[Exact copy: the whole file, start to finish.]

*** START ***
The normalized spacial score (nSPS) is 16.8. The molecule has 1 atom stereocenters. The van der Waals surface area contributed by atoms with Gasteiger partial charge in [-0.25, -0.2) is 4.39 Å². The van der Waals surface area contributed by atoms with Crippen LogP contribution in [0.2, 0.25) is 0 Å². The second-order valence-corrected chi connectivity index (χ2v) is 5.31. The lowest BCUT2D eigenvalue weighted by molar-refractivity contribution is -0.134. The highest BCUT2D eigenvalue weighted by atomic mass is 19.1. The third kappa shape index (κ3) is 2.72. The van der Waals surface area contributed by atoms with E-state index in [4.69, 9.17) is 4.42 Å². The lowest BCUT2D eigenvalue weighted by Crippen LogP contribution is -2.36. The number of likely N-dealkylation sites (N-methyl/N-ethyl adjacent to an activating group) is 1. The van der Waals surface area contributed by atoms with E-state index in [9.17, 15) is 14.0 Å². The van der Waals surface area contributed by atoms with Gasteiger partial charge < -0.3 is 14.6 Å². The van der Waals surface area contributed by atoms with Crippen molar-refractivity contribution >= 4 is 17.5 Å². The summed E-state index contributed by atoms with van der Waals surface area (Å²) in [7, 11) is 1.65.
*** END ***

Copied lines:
The normalized spacial score (nSPS) is 16.8. The molecule has 1 atom stereocenters. The van der Waals surface area contributed by atoms with Gasteiger partial charge in [-0.25, -0.2) is 4.39 Å². The van der Waals surface area contributed by atoms with Crippen LogP contribution in [0.2, 0.25) is 0 Å². The second-order valence-corrected chi connectivity index (χ2v) is 5.31. The lowest BCUT2D eigenvalue weighted by molar-refractivity contribution is -0.134. The highest BCUT2D eigenvalue weighted by atomic mass is 19.1. The third kappa shape index (κ3) is 2.72. The van der Waals surface area contributed by atoms with E-state index in [4.69, 9.17) is 4.42 Å². The lowest BCUT2D eigenvalue weighted by Crippen LogP contribution is -2.36. The number of likely N-dealkylation sites (N-methyl/N-ethyl adjacent to an activating group) is 1. The van der Waals surface area contributed by atoms with E-state index in [9.17, 15) is 14.0 Å². The van der Waals surface area contributed by atoms with Gasteiger partial charge < -0.3 is 14.6 Å². The van der Waals surface area contributed by atoms with Crippen molar-refractivity contribution >= 4 is 17.5 Å². The summed E-state index contributed by atoms with van der Waals surface area (Å²) in [7, 11) is 1.65.